Jefferson County lawmakers deny tax breaks to green energy projects

Jul 7, 2016

Jefferson County lawmakers have voted not to grant tax breaks for big solar and wind projects. County leaders say large-scale alternative energy farms do not provide the county with enough incentives to justify a tax deal.

Legislature Chairman Scott Gray said wind developers are approaching towns in Jefferson County not expecting to pay their full share of taxes. 

“You’re asking the property tax payers of this community to subsidize a project. So we want to make sure there is something in return for those taxpayers’ investments."

Gray said big wind and solar projects only create a handful of jobs. They don’t circulate enough money throughout the local economy. and what money is made, he said, goes to the company’s investors.

Jefferson County Legislator Scott Gray says renewable energy projects only create a handful of jobs.
Credit Julia Botero / WRVO News

“It’s certainly not adding anything to our community so whatever revenue is being generated is being exported," said Gray.

Legislator Jeremiah Maxon said the Galloo Island wind farm is a good example of a project that will only benefit a few, mainly the person who owns land on the Lake Ontario island. He said the developer, Apex Energy, is expecting to get a tax break, anyway.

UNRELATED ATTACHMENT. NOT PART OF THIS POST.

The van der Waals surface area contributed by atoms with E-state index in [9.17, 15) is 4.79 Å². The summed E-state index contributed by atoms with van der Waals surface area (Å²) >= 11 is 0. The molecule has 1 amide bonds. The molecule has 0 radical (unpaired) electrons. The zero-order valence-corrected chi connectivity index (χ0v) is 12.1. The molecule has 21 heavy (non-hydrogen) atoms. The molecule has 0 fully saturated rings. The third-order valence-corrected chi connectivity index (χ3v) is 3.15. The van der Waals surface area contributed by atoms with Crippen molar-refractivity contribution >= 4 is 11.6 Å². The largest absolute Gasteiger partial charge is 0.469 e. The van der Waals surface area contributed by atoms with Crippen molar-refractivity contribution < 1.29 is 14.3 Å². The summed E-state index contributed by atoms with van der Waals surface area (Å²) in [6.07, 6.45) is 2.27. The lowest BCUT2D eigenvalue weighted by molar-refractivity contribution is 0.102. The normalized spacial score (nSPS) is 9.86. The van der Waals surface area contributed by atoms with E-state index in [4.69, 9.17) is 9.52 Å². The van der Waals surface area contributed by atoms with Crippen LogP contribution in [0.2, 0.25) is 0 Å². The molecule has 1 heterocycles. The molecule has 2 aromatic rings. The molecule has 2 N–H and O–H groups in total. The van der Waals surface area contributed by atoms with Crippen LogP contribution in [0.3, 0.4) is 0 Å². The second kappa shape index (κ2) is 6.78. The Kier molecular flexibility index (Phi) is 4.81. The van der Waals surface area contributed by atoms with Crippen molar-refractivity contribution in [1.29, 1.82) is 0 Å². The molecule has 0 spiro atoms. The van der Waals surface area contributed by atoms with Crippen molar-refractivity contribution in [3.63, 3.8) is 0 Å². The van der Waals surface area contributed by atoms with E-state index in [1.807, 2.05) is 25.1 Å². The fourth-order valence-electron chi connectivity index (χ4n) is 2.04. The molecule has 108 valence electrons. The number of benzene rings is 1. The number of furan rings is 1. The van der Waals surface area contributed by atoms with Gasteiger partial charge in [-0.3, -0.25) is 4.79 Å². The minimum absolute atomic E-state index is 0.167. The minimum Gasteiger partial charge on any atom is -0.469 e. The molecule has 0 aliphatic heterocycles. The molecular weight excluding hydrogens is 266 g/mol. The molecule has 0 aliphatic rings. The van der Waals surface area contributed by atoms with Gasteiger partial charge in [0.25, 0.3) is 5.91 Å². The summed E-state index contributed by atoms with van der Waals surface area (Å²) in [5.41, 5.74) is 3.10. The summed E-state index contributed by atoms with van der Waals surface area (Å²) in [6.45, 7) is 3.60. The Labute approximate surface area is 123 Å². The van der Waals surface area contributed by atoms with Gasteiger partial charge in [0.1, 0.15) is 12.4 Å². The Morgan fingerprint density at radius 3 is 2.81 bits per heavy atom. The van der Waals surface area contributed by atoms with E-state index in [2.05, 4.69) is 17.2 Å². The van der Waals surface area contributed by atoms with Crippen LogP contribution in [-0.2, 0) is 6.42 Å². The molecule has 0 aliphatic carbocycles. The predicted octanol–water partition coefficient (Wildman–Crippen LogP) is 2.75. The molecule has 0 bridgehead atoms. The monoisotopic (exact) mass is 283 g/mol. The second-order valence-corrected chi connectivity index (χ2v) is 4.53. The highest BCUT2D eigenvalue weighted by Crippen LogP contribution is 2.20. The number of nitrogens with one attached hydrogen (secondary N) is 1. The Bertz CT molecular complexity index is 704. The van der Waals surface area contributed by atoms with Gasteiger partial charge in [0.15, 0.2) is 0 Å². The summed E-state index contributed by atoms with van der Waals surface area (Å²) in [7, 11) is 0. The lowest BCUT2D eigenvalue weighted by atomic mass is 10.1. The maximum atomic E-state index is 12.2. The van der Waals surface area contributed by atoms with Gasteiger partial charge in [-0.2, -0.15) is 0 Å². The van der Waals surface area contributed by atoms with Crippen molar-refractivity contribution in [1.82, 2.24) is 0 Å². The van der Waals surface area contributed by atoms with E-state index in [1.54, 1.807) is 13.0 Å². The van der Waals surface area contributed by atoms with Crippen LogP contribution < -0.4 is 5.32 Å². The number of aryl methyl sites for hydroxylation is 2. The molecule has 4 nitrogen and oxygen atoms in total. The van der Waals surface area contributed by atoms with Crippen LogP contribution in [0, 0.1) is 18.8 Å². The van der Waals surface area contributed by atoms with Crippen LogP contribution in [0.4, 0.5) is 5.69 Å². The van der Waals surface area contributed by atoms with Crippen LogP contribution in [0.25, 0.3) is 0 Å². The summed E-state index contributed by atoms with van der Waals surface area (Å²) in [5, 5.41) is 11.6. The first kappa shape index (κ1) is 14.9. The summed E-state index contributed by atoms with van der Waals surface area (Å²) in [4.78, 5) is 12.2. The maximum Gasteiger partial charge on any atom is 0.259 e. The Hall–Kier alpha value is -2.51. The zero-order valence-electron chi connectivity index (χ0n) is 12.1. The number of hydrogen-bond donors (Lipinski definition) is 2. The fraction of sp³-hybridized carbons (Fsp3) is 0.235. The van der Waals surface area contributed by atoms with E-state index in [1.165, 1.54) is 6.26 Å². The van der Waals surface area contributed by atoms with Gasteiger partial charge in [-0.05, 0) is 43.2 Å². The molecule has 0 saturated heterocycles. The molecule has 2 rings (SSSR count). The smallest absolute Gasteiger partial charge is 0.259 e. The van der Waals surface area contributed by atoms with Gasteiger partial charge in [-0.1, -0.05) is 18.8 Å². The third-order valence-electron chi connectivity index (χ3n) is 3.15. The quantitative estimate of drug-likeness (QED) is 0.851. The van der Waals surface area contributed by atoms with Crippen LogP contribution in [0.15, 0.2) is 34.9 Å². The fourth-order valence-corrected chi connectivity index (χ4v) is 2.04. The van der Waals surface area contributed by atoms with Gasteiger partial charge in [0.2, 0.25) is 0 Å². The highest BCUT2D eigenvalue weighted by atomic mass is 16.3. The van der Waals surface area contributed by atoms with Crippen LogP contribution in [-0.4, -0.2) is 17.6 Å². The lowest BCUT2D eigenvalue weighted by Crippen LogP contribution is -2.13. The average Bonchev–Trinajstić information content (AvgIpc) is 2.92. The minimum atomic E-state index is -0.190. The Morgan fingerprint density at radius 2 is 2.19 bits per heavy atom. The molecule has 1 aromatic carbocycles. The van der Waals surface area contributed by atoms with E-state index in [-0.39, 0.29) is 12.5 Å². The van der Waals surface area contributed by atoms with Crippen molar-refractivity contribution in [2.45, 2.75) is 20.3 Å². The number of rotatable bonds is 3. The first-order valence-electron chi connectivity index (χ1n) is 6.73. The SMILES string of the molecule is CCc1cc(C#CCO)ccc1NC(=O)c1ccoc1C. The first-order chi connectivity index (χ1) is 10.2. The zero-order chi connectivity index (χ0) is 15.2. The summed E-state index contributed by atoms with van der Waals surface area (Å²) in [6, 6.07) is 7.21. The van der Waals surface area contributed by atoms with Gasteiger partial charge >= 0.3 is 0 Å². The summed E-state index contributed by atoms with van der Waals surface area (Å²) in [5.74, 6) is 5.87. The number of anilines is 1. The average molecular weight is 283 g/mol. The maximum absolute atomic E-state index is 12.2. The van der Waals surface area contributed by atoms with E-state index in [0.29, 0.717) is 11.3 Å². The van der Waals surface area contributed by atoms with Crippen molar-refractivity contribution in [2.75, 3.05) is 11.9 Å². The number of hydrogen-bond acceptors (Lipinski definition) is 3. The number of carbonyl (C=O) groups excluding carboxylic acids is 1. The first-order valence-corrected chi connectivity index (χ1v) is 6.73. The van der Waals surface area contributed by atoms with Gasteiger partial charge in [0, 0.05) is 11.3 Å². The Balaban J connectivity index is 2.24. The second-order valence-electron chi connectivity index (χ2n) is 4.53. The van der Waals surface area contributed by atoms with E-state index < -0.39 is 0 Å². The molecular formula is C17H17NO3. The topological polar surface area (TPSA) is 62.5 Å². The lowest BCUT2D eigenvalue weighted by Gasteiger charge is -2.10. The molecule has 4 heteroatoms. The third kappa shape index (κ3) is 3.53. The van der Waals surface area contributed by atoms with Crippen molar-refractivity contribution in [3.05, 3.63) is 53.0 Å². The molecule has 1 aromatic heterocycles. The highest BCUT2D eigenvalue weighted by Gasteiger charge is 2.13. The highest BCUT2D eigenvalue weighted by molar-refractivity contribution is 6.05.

“They are proposing a 80 percent tax abatement, 20 percent of the full value that they should be paying every year. They saying we prefer to pay 20 percent,” said Maxon.

Maxon said it’s hard to see the county's new policy is about setting the bar for all projects to come.

“Our goal is not to discourage development. It’s to encourage development with your own money.”

Legislators said with the state mandated tax cap they have to be careful about protecting revenue. The vote passed with a majority in favor of the new policy. Only one legislator voted against it. Allen Drake represents the towns of Philadelphia and Antwerp. He said he’d rather local people decide on energy projects on a case by case basis.

 “I think there are some areas that could use economic development if these windmills would come in. I’m not for wind or against wind. I just want to make sure the local people have a say," Drake said.

Towns, villages and school districts can still strike their own tax deals. The Jefferson  County Industrial Development Agency also has a say on a wind developer's tax agreement, but the county legislature made it clear it expect developers to pay the full tax rate.